I lusted after my father’s Kindle since he bought it a year or two ago. Whenever I flew home or flew to school or did any sort of traveling in general, I entertained the exciting delusion that I could read five books by the time the trip was over. Whether it was a daylong plane ride or a weeklong road trip, I crammed my backpack with many unhappy books that know they’re nothing more than dead weight. But if I had a Kindle, I would’ve had room for other things in my backpack. Things like toothpaste.
I now have a Kindle. A Kindle Paperwhite. I pre-ordered it a month or so ago. The week after it arrived, I carried it with me everywhere, as you do with a new instrument of technology. But as my dad says, they’re only good for reading books. I felt rather silly opening the Kindle during dinner at the mess hall to realize there was no reason it should be there with me.
After the initial excitement wore down, I actually began to read on it. Nothing for school, because I already had the physical books—weird phrase—and they are better for quick referencing. Several texts found themselves sucked out of the proverbial cloud into my little friend. Poetry by Robert Frost, Walt Whitman, and John Donne, the ESV Bible, some Nietzsche, Dickens, and sets of essays by David Hume, Mark Twain, and Ralph Waldo Emerson. Those are just the freebies. I bought Ron Hansen’s Mariette in Ecstasy, which was only three bucks, and just an hour ago the Pevear and Volokhonsky translation of the Brother’s Karamazov. For a romantic like me, the possibilities are endless. I could be reading Nietzsche right now!
“The man who has seen the rising moon break out of the clouds at midnight, has been present like an archangel at the creation of light and of the world.”
It dragged out a memory that occasionally surfaces in the swamp of my mind. I was in the Dominican Republic on a mission trip with my youth group. Our group primarily worked with a Montessori preschool in an extremely poor area. Later in the week we visited a school that was a long, bumpy bus ride away. I was drained. The part of me that normalized the poverty around me so it didn’t overwhelm me was disintegrating. In my journal from that day, June 16, 2010, I wrote that when we arrived at the compound, the kids “came out and looked around, then grabbed the hand of whichever teen they deemed was theirs. And the one/two that I had would not… let… go… Her palm was unpleasantly moist and she was trying to get her friend to grab my other arm. She acted as if I was a trophy or something.” I wanted more than anything else to leave, and I hated myself for that.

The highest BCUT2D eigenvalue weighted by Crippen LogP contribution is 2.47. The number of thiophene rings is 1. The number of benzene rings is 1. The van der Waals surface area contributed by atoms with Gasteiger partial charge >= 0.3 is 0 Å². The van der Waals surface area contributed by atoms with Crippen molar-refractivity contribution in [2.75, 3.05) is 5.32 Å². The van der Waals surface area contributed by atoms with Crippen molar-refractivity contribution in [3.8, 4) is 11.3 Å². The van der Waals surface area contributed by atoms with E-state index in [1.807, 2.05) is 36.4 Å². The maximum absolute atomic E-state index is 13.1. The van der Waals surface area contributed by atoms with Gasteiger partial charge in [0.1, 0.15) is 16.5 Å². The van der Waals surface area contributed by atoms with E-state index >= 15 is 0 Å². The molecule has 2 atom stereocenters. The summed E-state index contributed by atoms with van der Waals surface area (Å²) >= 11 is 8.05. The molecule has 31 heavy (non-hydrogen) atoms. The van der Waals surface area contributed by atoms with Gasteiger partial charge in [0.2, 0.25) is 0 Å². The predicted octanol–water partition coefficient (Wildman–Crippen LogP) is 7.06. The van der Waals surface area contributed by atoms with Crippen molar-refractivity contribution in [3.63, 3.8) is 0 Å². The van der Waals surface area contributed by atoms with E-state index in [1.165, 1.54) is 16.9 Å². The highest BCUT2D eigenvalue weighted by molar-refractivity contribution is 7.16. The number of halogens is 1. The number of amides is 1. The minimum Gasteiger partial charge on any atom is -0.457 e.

We played catch and the hold-the-parachute game with the children in a large field until it began pouring rain. A torrential downpour. Many of us huddled together under a small pavilion where some of the young girls braided their new gringo friends’ hair. I spent my time trying to avoid the younger children that were intent on stealing the balls we brought with us. I looked down at one of them, into his eyes. His eyes were yellow, his pupils brown with fuzzy edges. Two little moons breaking out of the clouds in a dark brown sky.
In his eyes was the image of God.
I couldn’t stand to look at him.
I turned away from God.